Influenza and COVID-19
Even those who nominally follow particle physics have heard of the Higgs boson particle, the famed god particle.
But the famous particle is not a traditional particle as we understand it, more of an interaction. Physicists often use the analogy of pouring water into a bucket to explain the Higgs boson particle – defining it not as the bucket, nor the pouring water, but the splash that forms when the water comes into contact with the bucket.
Physicists understand the Higgs boson particle is best explained as an interaction. An analogy that is also useful to explain why we have not seen more cases of the traditional flu – influenza – during the COVID-19 pandemic.
Australia, the country from which we derive our annual influenza predictions, had historically low influenza cases in 2020 and continues to remain at historically low levels in 2021. In the United States, we predict the severity of the flu season and develop annual influenza vaccine formularies based on the number of cases and type of influenza variants seen in Australia, during its flu season earlier in the year.
In late August, the Australian Department of Health issued the following statement on its website:
“Given the low number of laboratory-confirmed influenza notifications, low community [influenza-like] activity, and no hospitalizations due to influenza at sentinel hospital sites, it is likely there is minimal impact on society due to influenza in 2021 to date.”
The statement bodes well for the United States as we enter our flu season.
The CDC monitors domestic influenza virus activity and publishes its results through an Influenza Surveillance Report updated weekly. As of the end of August, it reports minimal to low influenza or influenza-like activity throughout the country, save for New Mexico and Georgia.
Findings consistent with what is being reported in Australia, save for the following statement:
“In addition, health care-seeking behaviors have changed dramatically during the COVID-19 pandemic. Many people are accessing the health care system in alternative settings, which may or may not be captured as a part of [our dataset].”
The surveillance reports, which contain multiple datasets ranking influenza viral severity from very high to minimal, now include large sections of insufficient data since the start of the pandemic.
As a result, there is much we cannot predict as confidently as we could have during non-pandemic years. And when there is uncertainty, there is inevitably mass speculation.
Journalists are already predicting the 2021 flu season will be far more severe than normal, despite no data to suggest this. And publicity-hungry physicians and policy experts are all too eager to corroborate these specious claims.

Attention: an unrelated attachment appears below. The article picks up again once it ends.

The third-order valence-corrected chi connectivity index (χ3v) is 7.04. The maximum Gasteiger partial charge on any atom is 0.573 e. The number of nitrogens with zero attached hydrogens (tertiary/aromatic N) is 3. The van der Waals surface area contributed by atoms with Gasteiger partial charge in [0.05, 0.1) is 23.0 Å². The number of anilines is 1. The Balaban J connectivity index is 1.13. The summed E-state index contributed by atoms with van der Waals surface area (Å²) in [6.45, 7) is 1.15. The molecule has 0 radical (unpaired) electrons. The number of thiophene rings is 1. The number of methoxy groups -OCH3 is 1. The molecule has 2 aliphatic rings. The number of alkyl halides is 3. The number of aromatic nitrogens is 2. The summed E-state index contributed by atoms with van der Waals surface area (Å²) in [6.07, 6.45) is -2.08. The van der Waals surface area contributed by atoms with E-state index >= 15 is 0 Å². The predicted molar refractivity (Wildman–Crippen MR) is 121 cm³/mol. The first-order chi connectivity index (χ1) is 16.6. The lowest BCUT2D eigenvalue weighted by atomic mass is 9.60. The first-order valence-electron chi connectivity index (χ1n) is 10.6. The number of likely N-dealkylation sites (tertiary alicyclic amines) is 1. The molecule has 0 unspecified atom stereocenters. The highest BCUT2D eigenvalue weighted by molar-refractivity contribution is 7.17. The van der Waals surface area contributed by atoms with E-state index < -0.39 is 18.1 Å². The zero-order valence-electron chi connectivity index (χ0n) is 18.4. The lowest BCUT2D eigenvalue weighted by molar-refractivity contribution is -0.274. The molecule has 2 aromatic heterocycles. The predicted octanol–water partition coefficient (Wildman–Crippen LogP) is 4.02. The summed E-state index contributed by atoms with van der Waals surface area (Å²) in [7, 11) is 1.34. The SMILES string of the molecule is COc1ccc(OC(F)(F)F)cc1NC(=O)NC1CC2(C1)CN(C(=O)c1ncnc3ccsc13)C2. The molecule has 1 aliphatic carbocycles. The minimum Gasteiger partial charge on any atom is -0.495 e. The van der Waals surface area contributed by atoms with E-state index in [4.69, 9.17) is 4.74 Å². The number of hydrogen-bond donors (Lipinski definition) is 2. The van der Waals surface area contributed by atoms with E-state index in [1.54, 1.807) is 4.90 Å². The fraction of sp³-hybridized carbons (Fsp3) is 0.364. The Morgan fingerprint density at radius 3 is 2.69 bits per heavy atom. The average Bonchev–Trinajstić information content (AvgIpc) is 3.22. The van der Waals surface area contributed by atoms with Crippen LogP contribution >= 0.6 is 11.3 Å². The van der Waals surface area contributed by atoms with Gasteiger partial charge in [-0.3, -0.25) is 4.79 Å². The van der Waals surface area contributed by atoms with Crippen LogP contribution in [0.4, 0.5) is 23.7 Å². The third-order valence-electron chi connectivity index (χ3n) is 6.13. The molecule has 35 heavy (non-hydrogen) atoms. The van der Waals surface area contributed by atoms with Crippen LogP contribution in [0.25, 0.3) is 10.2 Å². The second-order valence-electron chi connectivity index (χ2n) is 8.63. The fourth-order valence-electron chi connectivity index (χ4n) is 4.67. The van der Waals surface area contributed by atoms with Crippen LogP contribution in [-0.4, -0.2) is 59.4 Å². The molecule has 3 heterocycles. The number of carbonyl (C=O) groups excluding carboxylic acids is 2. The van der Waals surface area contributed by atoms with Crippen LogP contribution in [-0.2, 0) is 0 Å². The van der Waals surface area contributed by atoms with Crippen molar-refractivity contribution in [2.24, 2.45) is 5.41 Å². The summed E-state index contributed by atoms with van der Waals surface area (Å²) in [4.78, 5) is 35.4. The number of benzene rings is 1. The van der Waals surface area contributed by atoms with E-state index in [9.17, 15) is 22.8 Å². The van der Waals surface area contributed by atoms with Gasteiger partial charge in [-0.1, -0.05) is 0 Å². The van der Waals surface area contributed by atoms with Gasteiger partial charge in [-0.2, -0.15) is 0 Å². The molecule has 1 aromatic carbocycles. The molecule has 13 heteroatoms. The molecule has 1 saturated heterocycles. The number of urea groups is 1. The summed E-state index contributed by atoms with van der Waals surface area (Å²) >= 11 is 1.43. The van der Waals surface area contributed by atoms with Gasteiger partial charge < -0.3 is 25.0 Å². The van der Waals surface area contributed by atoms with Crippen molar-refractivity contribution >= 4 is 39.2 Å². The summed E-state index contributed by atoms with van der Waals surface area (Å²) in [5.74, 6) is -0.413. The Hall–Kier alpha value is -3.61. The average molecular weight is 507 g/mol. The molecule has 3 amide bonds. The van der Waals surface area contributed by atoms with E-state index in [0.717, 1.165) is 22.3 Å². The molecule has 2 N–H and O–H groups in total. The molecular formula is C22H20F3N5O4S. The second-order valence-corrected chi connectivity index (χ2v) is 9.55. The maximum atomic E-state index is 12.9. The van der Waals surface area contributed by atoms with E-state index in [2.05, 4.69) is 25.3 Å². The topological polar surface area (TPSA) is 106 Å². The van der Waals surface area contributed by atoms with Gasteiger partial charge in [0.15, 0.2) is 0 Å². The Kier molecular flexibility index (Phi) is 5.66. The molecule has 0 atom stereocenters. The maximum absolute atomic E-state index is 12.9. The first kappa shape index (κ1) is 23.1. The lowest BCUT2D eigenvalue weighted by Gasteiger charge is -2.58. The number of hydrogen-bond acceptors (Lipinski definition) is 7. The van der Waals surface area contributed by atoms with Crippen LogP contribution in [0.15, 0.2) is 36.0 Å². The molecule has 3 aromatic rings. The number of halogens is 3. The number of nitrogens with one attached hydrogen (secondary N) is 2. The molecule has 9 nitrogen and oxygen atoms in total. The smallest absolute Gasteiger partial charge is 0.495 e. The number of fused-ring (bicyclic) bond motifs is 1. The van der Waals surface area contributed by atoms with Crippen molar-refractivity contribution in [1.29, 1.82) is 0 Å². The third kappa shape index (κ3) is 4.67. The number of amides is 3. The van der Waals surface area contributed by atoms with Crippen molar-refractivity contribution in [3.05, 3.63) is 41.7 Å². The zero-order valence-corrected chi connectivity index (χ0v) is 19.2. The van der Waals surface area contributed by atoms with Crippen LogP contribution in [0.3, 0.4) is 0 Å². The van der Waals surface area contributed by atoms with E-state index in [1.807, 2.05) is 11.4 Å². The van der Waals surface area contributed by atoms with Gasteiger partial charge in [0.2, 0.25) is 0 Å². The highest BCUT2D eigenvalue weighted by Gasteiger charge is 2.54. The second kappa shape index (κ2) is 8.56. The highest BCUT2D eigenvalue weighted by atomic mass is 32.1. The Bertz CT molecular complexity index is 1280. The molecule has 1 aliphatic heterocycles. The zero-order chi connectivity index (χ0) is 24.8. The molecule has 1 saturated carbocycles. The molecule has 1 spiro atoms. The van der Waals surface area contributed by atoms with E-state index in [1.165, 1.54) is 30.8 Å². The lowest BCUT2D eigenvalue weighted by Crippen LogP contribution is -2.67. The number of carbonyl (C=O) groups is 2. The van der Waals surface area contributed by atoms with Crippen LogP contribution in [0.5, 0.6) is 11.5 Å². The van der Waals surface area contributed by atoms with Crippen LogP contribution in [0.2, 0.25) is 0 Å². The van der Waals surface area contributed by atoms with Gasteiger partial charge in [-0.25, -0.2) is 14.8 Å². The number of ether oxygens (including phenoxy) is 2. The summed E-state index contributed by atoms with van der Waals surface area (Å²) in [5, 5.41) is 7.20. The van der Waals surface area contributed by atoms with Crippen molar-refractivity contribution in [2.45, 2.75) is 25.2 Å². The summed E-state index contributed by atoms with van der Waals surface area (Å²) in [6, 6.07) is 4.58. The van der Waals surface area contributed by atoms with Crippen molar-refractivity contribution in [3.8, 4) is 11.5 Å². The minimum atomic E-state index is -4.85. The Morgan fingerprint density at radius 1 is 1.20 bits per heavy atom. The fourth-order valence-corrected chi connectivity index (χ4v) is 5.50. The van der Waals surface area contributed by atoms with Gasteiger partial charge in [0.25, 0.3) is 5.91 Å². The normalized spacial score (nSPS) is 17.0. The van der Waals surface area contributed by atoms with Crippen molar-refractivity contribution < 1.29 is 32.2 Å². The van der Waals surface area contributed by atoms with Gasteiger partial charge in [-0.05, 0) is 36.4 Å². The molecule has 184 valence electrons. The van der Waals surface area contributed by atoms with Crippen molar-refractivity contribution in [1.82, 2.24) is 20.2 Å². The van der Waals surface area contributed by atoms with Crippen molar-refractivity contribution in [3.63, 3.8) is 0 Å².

Those making these claims have no data to support their position. They are simply using conjecture and inductive logic to justify their stance. Since we will have more interactions – either due to COVID-19 vaccinations, or pandemic fatigue, or return to work orders – we will have less masking and social distancing. Therefore, influenza will be more severe than in previous years.
The logic is absurd. But who needs logic when you have catch-phrases like “twindemic”?
Now we have media outlets advocating for yet another vaccine on the basis of conjecture alone, further alienating the public and eroding trust in public health policies.
We love to indulge simplified narratives, but we should follow the data instead.
In September 2020, the CDC issued a report predicting that year’s influenza activity and its public policy implications. The study concluded – correctly – that influenza cases in 2020 will be less prevalent than in previous years, attributing the cause to fundamental viral behavior:
“Like SARS-CoV-2, influenza viruses are spread primarily by droplet transmission; the lower transmissibility of seasonal influenza virus (R0 = 1.28) compared with that of SARS-CoV-2 (R0 = 2–3.5) likely contributed to a more substantial interruption in influenza transmission.”
Simply put, influenza does not spread as effectively as COVID-19. And like two competing predators in the same ecosystem, the more effective predator wins out.
We have known for over a century that viruses have their own global ecosystem, called a virosphere. But it may still surprise the public to know that viruses are among the most abundant and diverse organisms, hiding in plain sight within their own global virus-host network.
Unlike other organisms that we understand as individual species, viruses are best understood as an interaction. Each virus has a partnering host that it interacts with, and that virus-host interaction defines the virus.
When COVID-19 enters a human host, it spreads more rapidly than when influenza enters a human. Over time, the more rapid spread leads to a greater prevalence of COVID-19 than influenza.
Since both COVID-19 and influenza have the same host, they are essentially in competition. And like two competing predators, only one can win.
Therefore, as COVID-19 and its variants continue to infect us domestically and around the world, it is more reasonable to expect that influenza rates will remain low. Competition within an ecosystem is an opportunity-cost. If one wins, then the other must lose.
At the beginning of September about 160,000 Americans tested positive for COVID-19 daily, a 14% increase over the last two weeks of August. As the variants continue to evolve, we can expect more COVID-19 cases – and less influenza cases – in the coming months.
This also means we can expect more speculative logic and conjectures as well – both of which are a part of our daily interactions with the pandemic.